Russian bank Sberbank recently suffered a massive data leak. On October 2, the company learned that credit card details of about 200 clients were compromised during the leak. The bank has now pinned the responsibility of this attack on an employee who was trying to steal these details for his personal gains.
What happened in the case?
The investigation was conducted internally by the bank’s Security Service with help from Russian law enforcement agencies. The bank has identified a 28-year-old employee who was trying to scrape off the data for making personal gains. He was working as the head of one of their divisions because of which he had access to databases of client information. The investigators have already collected and compiled proof of the crime.
The culprit has also confessed to his crimes, and the law enforcement agencies will now take action against him. The bank suggests that the employee was able to get his hands on only 200 credit cards and no further data leak was identified in their systems. It also informed customers that their funds are safe and the employee was not able to exploit the information to gain access to their funds.
Sberbank assures users
After the investigation was completed, Sberbank’s chairman of the executive board, Herman Gref released a statement apologizing for the inconvenience caused to the 200 customers whose data was compromised because of the leak. He added that the company has rehashed its systems to combat human reliability problems and said, I’d like to thank all our customers for the great trust they place in us. Let me also thank our Security Service, our BI.ZONE subsidiary, and all law enforcement agencies for the outstanding work that empowered us to solve this crime within hours.”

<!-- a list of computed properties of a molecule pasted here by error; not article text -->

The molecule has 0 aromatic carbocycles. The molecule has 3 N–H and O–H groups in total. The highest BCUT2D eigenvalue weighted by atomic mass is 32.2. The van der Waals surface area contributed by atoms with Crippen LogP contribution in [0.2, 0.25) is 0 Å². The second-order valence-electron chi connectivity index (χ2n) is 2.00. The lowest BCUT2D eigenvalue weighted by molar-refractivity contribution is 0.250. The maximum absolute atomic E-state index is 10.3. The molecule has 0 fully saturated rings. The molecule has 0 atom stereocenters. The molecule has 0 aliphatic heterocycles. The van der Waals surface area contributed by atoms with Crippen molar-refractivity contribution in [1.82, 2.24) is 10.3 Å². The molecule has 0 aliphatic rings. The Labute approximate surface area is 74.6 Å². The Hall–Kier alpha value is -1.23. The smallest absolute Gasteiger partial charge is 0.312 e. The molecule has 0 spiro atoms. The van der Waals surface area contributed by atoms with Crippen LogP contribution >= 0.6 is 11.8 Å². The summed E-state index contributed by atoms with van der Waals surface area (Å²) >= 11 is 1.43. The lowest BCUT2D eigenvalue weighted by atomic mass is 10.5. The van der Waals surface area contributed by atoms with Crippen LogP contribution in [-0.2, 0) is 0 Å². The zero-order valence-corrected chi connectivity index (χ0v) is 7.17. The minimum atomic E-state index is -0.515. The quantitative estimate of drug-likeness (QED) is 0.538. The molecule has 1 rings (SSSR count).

Sberbank faced a security concern in 2018 as well, but the bank was able to save RUB 32 billion from going to hacker’s hands. It has robust fraud monitoring systems using the latest technologies like artificial intelligence to help safeguard the bank’s system, which analyzes over 150 million transactions every day. The Security Service of the bank already processes over 3 billion events in a day. The company suggests that it suffers a DDoS attack once or twice every week.